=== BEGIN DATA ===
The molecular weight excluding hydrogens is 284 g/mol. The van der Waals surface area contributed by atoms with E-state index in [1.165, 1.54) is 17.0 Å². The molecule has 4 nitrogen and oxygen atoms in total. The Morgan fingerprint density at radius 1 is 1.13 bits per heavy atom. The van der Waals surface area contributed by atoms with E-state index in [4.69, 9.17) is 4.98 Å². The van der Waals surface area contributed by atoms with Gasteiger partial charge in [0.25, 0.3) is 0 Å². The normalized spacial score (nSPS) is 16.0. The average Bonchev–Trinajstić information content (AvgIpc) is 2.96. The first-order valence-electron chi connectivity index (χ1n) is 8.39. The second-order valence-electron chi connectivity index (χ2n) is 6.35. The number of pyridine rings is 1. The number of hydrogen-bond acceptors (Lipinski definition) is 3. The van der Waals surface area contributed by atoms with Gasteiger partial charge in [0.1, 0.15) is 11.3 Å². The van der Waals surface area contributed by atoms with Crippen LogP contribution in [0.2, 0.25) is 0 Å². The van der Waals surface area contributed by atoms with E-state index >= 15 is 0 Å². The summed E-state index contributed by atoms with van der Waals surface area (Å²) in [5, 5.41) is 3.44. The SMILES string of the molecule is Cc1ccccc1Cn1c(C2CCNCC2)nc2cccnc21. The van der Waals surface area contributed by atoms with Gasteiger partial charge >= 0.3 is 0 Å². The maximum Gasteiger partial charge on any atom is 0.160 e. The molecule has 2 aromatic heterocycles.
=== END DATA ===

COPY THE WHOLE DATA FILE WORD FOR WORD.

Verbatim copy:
The molecular weight excluding hydrogens is 284 g/mol. The van der Waals surface area contributed by atoms with E-state index in [1.165, 1.54) is 17.0 Å². The molecule has 4 nitrogen and oxygen atoms in total. The Morgan fingerprint density at radius 1 is 1.13 bits per heavy atom. The van der Waals surface area contributed by atoms with E-state index in [4.69, 9.17) is 4.98 Å². The van der Waals surface area contributed by atoms with Gasteiger partial charge in [0.25, 0.3) is 0 Å². The normalized spacial score (nSPS) is 16.0. The average Bonchev–Trinajstić information content (AvgIpc) is 2.96. The first-order valence-electron chi connectivity index (χ1n) is 8.39. The second-order valence-electron chi connectivity index (χ2n) is 6.35. The number of pyridine rings is 1. The number of hydrogen-bond acceptors (Lipinski definition) is 3. The van der Waals surface area contributed by atoms with Gasteiger partial charge in [0.1, 0.15) is 11.3 Å². The van der Waals surface area contributed by atoms with Crippen LogP contribution in [0.2, 0.25) is 0 Å². The van der Waals surface area contributed by atoms with E-state index >= 15 is 0 Å². The summed E-state index contributed by atoms with van der Waals surface area (Å²) in [5, 5.41) is 3.44. The SMILES string of the molecule is Cc1ccccc1Cn1c(C2CCNCC2)nc2cccnc21. The van der Waals surface area contributed by atoms with Gasteiger partial charge >= 0.3 is 0 Å². The maximum Gasteiger partial charge on any atom is 0.160 e. The molecule has 2 aromatic heterocycles.